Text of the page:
Regions vie for bigger share of federal jobs-bill revenue
Denver — The national debate on the new 5-cent gasoline tax bill has been couched largely in terms of the number of Americans it will put back to work and the number of bridges and potholes it will fix.
In the halls of Congress, however, there is another equally critical dimension: Just where will the revenues from this measure flow and where will these new jobs be created?
As a result, the version of this legislation that passed the House a week ago has become the latest shot fired in an increasingly divisive political war of the states. It is setting region against region over who gets how much of a generally shrinking federal pie. This struggle rarely makes the evening news because it involves the unglamorous, nuts-and-bolts level of lawmaking: the formulas that determine the way federal money is doled out to the states.
In the case of the new highway tax, the House version passed Dec. 6 substantially alters these formulas while the Senate bill, which was approved by committee Dec. 8, maintains the traditional approach. The House changes would affect revenues disbursed in the primary highway and Interstate 4R programs. The former provides funds for the construction of non-Interstate roads and the latter supports repair and maintenance of the Interstate system.
In the past, the primary highway funds have been distributed to states based on four factors - land area, urban population, rural population, and the number of postal route miles - while Interstate 4R money has been allocated according to the number of lane miles and vehicle miles traveled in a state. Of these, the population factors and vehicle miles traveled tend to favor Eastern states, while land area, postal route and lane miles favor larger, less populous Western states.
But in the House bill the formulas have been changed so the new revenue will be distributed on the basis of factors that favor the East. The funds put into the primary highway program would be disbursed according only to population and the Interstate 4R money in accord with vehicle miles traveled plus gasoline and diesel fuel consumption.
The Senate version maintains the traditional allocation formulas and has administration backing. It is now stalled by a filibuster of several conservative Republicans. The only change is the addition of a provision that each state will get back at least 85 percent of the revenues from the tax collected within its boundaries.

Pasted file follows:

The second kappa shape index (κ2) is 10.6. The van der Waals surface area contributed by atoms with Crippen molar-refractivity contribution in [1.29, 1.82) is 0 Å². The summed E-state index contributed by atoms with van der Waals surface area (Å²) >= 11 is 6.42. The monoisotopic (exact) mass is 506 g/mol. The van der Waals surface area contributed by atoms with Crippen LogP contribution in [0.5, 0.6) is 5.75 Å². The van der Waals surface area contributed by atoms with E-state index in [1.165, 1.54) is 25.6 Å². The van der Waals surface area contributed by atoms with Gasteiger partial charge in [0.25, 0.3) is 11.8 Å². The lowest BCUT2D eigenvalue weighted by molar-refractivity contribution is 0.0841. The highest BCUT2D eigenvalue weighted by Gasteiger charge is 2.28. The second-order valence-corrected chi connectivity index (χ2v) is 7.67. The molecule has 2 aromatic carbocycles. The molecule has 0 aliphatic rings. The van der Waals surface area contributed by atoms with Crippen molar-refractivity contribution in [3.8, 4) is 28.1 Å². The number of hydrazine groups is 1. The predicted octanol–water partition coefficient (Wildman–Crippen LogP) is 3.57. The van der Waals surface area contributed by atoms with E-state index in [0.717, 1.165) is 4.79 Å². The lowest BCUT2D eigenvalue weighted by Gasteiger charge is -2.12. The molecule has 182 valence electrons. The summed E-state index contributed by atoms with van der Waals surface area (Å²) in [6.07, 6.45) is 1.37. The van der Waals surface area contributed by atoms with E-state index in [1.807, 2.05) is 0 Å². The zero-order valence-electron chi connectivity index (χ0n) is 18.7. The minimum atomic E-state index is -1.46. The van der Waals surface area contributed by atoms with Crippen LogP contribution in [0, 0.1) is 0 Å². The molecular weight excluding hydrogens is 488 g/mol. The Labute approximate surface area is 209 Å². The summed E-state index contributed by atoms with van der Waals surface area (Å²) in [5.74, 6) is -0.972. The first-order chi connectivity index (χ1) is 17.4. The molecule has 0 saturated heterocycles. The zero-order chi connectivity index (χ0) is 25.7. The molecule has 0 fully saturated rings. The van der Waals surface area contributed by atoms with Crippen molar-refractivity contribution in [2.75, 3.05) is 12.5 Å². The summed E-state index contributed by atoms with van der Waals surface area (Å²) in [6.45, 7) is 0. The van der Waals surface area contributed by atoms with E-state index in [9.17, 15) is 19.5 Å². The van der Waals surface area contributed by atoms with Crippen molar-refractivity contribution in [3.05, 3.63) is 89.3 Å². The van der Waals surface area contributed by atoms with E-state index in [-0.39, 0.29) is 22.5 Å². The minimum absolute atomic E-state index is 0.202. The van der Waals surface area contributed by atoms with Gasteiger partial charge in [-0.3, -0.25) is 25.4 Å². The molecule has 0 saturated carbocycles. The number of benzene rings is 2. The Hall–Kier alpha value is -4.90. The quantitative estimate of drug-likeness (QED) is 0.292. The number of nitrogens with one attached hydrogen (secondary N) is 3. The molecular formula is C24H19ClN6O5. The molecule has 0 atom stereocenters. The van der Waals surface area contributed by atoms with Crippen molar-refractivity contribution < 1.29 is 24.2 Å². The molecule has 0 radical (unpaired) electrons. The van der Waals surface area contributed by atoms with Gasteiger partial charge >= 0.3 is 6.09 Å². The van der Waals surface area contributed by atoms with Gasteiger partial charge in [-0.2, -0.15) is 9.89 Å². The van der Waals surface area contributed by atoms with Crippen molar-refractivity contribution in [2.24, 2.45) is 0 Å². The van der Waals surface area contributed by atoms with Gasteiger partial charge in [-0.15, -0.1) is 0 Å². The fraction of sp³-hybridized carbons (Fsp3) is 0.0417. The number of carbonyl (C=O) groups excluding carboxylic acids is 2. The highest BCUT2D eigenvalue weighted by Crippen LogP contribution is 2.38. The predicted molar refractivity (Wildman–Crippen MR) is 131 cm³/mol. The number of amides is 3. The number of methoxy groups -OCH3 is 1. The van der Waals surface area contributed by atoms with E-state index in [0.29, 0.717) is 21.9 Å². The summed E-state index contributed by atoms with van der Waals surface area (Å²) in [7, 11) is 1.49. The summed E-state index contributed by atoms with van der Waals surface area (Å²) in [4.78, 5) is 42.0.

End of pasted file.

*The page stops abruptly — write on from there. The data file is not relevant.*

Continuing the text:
This 85 percent provision is also in the House bill and is based on one of the controversial tenants of the architects of these formula changes, members of the Northeast-Midwest Congressional Coalition: that the measure of the equity of federal programs is the ratio of federal spending in a state to the amount of federal taxes collected there. On this basis, coalition members have been pushing changes in allocation formulas for virtually every federal program, ranging from housing to the windfall profits tax to the gasoline tax. The region that stands to loose the most from these changes is the West.
Thus, coalition efforts have sparked a response among Western governors, working primarily through the Western Governors' Policy Office. ''We're under attack to a degree we've never seen before,'' remarked South Dakota Gov. William Janklow at a recent WESTPO meeting.
The current regional cause celebre - the highway gasoline tax - demonstrates the financial stakes involved. WESTPO staff member Chris McKinnon has been following it for member governors, who represent all the Western states except California and Oregon. According to Mr. McKinnon, the House-sponsored changes in the gas tax allocation formulas would reduce revenues from the new tax in the WESTPO states by as much as $400 million a year.
Differences between the Senate and House bills will be settled in joint committee. While the results of this process are often unpredictable, the Senate generally has a slight edge. At this writing, Sens. Pete V. Domenici (R) of New Mexico and Steven D. Symms (R) of Idaho have both asked to be conferees.
While the outcome of this particular political test of regional strength will be settled soon, this regional struggle is certain to continue and to complicate congressional efforts at solving the nation's economic and fiscal problems.